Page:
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Related to fading: Multipath fading
To slowly become less noticeable or significant. As the song faded away, the audience leapt to their feet and cheered for an encore. The line for the ride was so long that my excitement had completely faded away by the time we reached the front of it.
1. In American football, for an offensive player to move backward before making a play while the rest of the offensive players move forward. The quarterback faded back before throwing the ball.
2. To recede. I started to cry as I watched my old house fade back in the rearview mirror.
To gradually decrease in intensity, often of sound. A noun or pronoun can be used between "fade" and "down." Fade that song down, will you? I don't want it ending quite so abruptly.
fade from (something)
To gradually disappear from something. It took months, but the pain of that break-up has finally faded from my consciousness. I looked out the window and watched as the train station faded from view.
fade from view
To gradually disappear from sight. I looked out the window and watched as the train station faded from view.
To slowly begin to be seen or heard, as is commonly done during television shows, plays, and movies. A noun or pronoun can be used between "fade" and "in." Then let's fade in on the happy family having a meal together.
fade into (something)
To slowly transition from one thing to another. The golden hues of sunlight faded into pink as the sun began to set.
fade into insignificance
To begin to seem unimportant when compared to something else. My good grades faded into insignificance once my sister got home with news that she would be the lead in the school play.
fade into the woodwork
To make oneself inconspicuous. Because I'm on probation, I'm just trying to fade into the woodwork for now.
1. verb To slowly stop being seen or heard. And then we'll fade out, and the credits will start to roll.
2. verb To cause something to slowly stop being seen or heard. In this usage, a noun or pronoun is used between "fade" and "out." Fade that scene out and then roll the credits.
3. noun The act of slowly ceasing to be seen or heard. When used as a noun, the phrase is usually written as one word. The fadeout on that song needs to be less abrupt.
1. To slowly become more forceful or powerful. Make sure the guitars fade up during the first verse.
2. To slowly cause something to become more forceful or powerful. The sound engineer faded the guitars up during the first verse.
fade away(into something)
1. . to diminish into something. The light faded away into nothing. The sound of the drums faded away into the distance.
2. Go to fade out.
fade back (into something)
to move back into a particular area. He faded back to throw a pass. Quickly and unnoticed, he faded back.
[for sound] to diminish. The roar of the train faded down as it passed and fled into the night. As the thunder faded down, the sun began to break through the clouds.
fade from view
[for a sight] to fade away, typically owing to loss of light or distance. The scene faded from view as the stage lights dimmed. My house faded from view as we drove down the long road to town.
fade outand fade away
to diminish and go away altogether. The light in the distance faded out as the sun began to set. The light faded out as the candles burned themselves out, one by one. As it got farther into the distance, the car faded away.
fade something down
to turn down a sound. (Broadcasting.) The radio engineer faded the music down and the announcer's voice began. She faded down the music.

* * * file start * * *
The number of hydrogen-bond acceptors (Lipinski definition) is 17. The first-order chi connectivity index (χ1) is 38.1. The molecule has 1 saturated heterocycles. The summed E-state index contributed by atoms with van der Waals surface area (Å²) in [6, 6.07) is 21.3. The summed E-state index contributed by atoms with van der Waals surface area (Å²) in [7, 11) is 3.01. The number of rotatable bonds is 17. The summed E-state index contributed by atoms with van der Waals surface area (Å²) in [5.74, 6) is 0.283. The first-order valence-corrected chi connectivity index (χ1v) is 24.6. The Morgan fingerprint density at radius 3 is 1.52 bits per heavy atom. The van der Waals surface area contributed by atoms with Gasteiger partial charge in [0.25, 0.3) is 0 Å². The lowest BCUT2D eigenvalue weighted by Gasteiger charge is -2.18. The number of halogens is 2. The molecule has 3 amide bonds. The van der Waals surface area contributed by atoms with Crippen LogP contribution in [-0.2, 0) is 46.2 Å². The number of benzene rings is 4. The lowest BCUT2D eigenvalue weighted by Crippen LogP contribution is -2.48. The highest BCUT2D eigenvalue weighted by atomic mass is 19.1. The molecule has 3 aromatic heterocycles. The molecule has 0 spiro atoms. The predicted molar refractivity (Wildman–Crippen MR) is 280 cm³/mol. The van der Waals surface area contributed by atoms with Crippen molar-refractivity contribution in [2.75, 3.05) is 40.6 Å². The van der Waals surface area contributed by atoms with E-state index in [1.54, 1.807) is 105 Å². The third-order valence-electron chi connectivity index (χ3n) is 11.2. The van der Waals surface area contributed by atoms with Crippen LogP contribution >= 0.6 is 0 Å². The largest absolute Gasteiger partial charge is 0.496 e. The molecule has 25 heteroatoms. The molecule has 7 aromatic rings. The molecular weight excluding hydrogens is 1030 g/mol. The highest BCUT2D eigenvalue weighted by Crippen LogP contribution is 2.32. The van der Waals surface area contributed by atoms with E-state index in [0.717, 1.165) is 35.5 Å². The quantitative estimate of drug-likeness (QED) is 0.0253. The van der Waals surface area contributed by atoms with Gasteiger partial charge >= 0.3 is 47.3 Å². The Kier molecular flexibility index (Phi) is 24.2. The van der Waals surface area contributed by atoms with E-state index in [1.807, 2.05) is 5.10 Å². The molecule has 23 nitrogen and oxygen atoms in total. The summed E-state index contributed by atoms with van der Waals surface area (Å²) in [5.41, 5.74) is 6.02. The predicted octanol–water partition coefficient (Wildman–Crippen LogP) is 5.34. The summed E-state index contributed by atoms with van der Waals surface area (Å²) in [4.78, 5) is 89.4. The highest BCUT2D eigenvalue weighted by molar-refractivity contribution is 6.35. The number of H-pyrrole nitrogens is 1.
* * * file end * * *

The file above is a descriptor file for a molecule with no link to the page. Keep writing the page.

fade something in
to bring a picture, sound, or both into prominence. (Broadcasting.) The technician faded the picture in and the program began. Fade in the picture a little faster next time.
fade something out
to diminish something altogether. (Broadcasting.) At the end, you should fade the music out completely. Fade out the music earlier.
fade something up
to increase the sound gradually. (Broadcasting.) The director faded the music up and then down again before the announcer spoke. Fade up the music when the announcer stops talking.
1. Gradually disappear or become inaudible; also, cause to disappear or become inaudible gradually. For example, He let the final chord fade out completely before he played the next movement. The antonym is fade in, "to appear gradually or become audible," as in The images on the screen faded in until they could be seen clearly. These terms originated in the motion-picture and broadcasting industries, where they apply to images and sounds. [c. 1915]
2. Also, fade away. Quietly depart, as in "Florence Scape, Fanny Scape and their mother faded away to Boulogne" (William Makepeace Thackeray, Vanity Fair, 1848). [Mid-1800s]
To dissipate or fade slowly and completely: As I got older, my memories faded away.
1. In American football, to move away from the line of scrimmage, opposite to the direction of the overall offensive play, in order to gain time to make a forward pass: The quarterback faded back and looked downfield for an open receiver.
2. To move something backwards into some space: After she took the medicine, the rash faded back to just her finger.
To cause something, especially sound, light, or a cinematic or television image, to appear or be heard gradually: At the beginning of the play, a voice mutters quietly as the lights fade in.
1. To disappear gradually: The final scene of the movie faded out.
2. To cause something, especially a sound or a cinematic or television image, to disappear gradually: The technician will fade out the lights when the speaker gets off the stage. I faded the spotlight out at the end of the act.
1. To increase in intensity: The sound of the drums fades up as the piece begins.
2. To cause something to increase in intensity: The director said we should fade the lights up on the back of the stage. The picture faded up as the movie began.